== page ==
Everything he touched turned to community

Everything He Touched Turned To Community

The headline of his Washington Post obituary on July 17, 2005, read: “Nelson Good, Sociologist.” Which was accurate, in a narrow, misleading sort of way. But the headline writer deserves our sympathy. Even Nelson Good’s children complained that they never knew what to say when their friends asked, “What does your dad do?”

What did he do? In 61 years of life, this lean, slow-talking, earnest man with a sly and boyish sense of humor never put together a résumé. He created his own jobs, usually part-time, often working with longtime friends for meager pay.

I thought of him as a builder, but not with hammers and nails. His tools were meetings over breakfast, late-night phone calls, and lots of conversations in between. On the surface, those conversations concerned a school he helped keep afloat for 13 years, our church, a retreat center in West Virginia, and the rebuilding of a historic YMCA building in the heart of Washington, D.C. But you realized, after awhile, that Nelson was really building something else. He was constructing human communities, frameworks for whole and healthy lives, assembled mysteriously from people’s donated time, energy, and goodwill. Nelson left us this year, but that web of community remains.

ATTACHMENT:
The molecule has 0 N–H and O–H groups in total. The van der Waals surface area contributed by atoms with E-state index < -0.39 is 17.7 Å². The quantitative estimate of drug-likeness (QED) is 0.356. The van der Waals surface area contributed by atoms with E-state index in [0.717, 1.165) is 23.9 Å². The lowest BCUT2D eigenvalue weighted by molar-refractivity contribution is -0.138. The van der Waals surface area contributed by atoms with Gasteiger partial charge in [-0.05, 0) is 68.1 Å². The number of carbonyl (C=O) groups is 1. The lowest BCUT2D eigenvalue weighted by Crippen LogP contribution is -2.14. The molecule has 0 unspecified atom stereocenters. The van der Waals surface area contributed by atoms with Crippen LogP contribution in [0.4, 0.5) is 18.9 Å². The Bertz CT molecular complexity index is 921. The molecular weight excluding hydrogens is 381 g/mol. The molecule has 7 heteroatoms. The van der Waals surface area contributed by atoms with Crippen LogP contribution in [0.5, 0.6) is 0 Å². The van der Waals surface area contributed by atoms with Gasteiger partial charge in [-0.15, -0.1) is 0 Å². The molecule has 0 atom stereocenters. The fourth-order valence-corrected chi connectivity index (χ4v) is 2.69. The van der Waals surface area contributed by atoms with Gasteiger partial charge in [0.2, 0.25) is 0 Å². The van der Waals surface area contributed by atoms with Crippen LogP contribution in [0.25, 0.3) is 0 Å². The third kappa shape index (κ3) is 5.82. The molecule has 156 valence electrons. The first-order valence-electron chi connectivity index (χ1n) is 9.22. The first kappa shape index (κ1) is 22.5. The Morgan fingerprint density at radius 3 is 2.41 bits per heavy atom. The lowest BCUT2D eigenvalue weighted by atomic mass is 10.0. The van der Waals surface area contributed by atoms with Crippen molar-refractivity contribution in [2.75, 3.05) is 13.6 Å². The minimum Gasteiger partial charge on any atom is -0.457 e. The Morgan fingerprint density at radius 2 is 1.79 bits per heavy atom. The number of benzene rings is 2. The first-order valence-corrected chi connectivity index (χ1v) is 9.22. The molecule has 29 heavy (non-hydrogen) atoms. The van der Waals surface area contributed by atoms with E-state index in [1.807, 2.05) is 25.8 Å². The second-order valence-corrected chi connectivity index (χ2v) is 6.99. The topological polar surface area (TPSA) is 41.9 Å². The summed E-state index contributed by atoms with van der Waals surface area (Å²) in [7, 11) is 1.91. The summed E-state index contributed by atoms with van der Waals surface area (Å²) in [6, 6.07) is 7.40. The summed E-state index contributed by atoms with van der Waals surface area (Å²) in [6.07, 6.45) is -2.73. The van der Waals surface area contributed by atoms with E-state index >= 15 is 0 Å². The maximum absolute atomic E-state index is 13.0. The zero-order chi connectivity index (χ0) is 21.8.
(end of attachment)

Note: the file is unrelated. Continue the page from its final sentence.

Nelson Good grew up in a Mennonite family, the third of seven sons, on a dairy farm in Lancaster County, Pennsylvania. He was curious about the world beyond the farm’s fences; while a student at Eastern Mennonite College in the mid-1960s, he tasted, first from afar and then during a summer session in New York, the ferment of the civil rights movement and urban unrest.

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Sojourners Magazine December 2005
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